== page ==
By Peter Baker and Robin Wright
Washington Post Staff Writers
Wednesday, May 16, 2007
President Bush tapped Army Lt. Gen. Douglas E. Lute yesterday to serve as a new White House "war czar" overseeing the conflicts in Iraq and Afghanistan, choosing a low-key soldier who privately expressed skepticism about sending more troops to Iraq during last winter's strategy review.
In the newly created position, Lute will coordinate often disjointed military and civilian operations and manage the Washington side of the same troop increase he resisted before Bush announced the plan in January. Bush hopes an empowered aide working in the White House and answering directly to him will be able to cut through bureaucracy that has hindered efforts in Iraq.
The selection capped a difficult recruitment process for the White House, as its initial candidates rejected the job. At least five retired four-star generals approached by the White House or intermediaries refused to be considered. Lute, a three-star general now serving as chief operations officer on the Joint Chiefs of Staff, in effect will jump over many superiors as he moves to the West Wing and assumes authority to deal directly with Cabinet secretaries and top commanders.
"General Lute is a tremendously accomplished military leader who understands war and government and knows how to get things done," Bush said in a statement.
In choosing Lute, Bush picked a key internal voice of dissent during the administration review that led to the troop increase. Reflecting the views of other members of the Joint Chiefs, Lute argued that a short-term "surge" would do little good and that any sustained increase in forces had to be matched by equal emphasis on political and economic steps, according to officials informed about the deliberations.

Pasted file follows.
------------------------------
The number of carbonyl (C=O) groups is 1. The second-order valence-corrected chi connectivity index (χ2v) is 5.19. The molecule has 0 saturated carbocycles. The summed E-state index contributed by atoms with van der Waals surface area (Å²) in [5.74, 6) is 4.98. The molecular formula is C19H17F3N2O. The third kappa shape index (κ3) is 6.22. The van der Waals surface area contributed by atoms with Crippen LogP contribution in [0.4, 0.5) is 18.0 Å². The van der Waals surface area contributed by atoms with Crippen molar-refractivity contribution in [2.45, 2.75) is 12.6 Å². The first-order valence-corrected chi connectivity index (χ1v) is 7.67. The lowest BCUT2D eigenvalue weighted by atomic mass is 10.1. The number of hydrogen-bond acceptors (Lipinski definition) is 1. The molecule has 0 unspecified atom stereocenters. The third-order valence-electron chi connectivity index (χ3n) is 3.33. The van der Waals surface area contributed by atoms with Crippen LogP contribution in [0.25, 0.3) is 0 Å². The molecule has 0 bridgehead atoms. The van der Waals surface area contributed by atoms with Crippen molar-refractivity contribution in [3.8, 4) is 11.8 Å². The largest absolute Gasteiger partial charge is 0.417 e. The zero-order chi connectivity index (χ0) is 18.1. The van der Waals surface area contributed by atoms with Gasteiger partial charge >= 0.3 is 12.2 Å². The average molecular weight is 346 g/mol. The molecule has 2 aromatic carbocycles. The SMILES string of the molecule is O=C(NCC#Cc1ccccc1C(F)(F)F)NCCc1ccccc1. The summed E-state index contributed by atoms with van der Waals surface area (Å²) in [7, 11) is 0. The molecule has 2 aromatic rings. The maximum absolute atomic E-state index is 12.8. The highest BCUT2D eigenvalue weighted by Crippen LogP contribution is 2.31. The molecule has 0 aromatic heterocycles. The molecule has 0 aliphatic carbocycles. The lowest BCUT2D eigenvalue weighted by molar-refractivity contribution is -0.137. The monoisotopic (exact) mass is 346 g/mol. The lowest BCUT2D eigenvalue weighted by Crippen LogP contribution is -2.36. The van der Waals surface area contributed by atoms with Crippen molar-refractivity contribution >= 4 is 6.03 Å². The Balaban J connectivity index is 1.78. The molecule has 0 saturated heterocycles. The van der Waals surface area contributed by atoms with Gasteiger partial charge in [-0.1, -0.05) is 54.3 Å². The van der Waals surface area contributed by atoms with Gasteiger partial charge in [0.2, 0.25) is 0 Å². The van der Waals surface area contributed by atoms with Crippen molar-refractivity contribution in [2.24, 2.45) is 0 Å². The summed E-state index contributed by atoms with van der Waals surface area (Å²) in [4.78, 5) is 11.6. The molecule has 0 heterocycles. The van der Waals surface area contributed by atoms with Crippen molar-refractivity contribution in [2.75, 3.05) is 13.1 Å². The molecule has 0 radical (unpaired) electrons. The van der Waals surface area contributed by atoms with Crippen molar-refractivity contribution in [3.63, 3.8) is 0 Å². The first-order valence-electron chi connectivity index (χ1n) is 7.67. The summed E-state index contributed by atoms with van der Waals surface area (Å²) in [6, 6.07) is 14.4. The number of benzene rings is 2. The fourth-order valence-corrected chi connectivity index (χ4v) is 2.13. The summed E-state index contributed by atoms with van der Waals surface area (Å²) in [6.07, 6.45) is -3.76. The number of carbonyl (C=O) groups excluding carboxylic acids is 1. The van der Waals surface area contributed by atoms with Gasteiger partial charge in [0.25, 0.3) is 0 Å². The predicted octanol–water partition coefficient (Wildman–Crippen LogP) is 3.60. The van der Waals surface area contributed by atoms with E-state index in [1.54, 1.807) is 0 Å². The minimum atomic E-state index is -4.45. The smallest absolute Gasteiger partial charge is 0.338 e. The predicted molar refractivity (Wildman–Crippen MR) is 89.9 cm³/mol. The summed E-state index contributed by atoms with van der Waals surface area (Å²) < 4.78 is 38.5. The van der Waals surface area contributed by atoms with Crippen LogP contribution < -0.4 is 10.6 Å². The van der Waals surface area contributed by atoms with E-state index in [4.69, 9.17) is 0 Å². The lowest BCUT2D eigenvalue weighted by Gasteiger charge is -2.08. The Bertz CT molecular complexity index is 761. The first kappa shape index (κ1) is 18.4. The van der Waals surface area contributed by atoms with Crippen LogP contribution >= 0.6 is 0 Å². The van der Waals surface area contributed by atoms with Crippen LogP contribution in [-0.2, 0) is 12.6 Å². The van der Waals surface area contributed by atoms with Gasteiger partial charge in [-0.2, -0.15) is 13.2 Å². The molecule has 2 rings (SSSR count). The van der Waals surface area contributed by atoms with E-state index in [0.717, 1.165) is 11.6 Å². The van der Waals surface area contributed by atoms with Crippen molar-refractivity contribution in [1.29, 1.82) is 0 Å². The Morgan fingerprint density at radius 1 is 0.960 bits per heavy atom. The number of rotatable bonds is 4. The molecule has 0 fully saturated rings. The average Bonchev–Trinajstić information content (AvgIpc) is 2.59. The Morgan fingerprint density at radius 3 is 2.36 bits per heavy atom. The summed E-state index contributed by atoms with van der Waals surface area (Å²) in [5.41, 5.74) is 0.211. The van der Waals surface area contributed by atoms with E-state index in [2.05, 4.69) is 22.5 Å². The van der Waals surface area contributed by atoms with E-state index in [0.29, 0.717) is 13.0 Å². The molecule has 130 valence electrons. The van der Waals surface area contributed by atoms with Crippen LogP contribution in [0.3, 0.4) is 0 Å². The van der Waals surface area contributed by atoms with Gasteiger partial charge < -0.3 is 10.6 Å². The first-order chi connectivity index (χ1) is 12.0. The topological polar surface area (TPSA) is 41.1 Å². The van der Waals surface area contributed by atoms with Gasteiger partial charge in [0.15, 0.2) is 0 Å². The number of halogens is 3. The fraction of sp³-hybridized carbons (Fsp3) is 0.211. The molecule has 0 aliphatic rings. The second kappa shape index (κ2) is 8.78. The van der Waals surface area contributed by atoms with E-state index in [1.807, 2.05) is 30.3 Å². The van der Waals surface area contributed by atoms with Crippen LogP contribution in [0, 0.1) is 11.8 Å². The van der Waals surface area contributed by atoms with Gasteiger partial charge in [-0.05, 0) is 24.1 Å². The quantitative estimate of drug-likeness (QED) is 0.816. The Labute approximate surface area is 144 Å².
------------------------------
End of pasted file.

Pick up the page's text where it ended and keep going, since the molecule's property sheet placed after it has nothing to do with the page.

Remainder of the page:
Lute believed the situation in Iraq reflected the same mistakes as the ineffective and disorganized response to Hurricane Katrina, according to a source familiar with the debate. Like others at the Pentagon, he was also irked because civilian agencies, in his view, had not done nearly enough to help stabilize Iraq. And he was outspoken about the increasing strains on the U.S. military, officials said.
National security adviser Stephen J. Hadley said Lute raised his concerns during talks before his selection. "He had the same skepticism a lot of us had," Hadley said. "That's one of the reasons we designed the strategy the way we did." By joining the White House, Hadley said, Lute can ensure that the economic and political elements of the plan are implemented. "In some sense, he's part of the cure for the problems he was concerned about."
Until Bush decided this spring to create the position, the highest-ranking White House official working exclusively on Iraq and Afghanistan was a deputy national security adviser reporting to Hadley. Lute, by contrast, will have the rank of assistant to the president, just as Hadley does, and report directly to Bush, while also holding the title of deputy national security adviser.
The new war czar will consult with generals and diplomats in the field each morning, then join Hadley in briefing Bush and spend the rest of the day talking with officials such as Secretary of State Condoleezza Rice and Defense Secretary Robert M. Gates to resolve any issues. "The goal is same-day service -- identify the problem in the morning and fix it in the afternoon," Hadley said. Unlike an earlier version of the plan, Hadley said, Lute will oversee both policy and implementation, assisted by a staff of 11.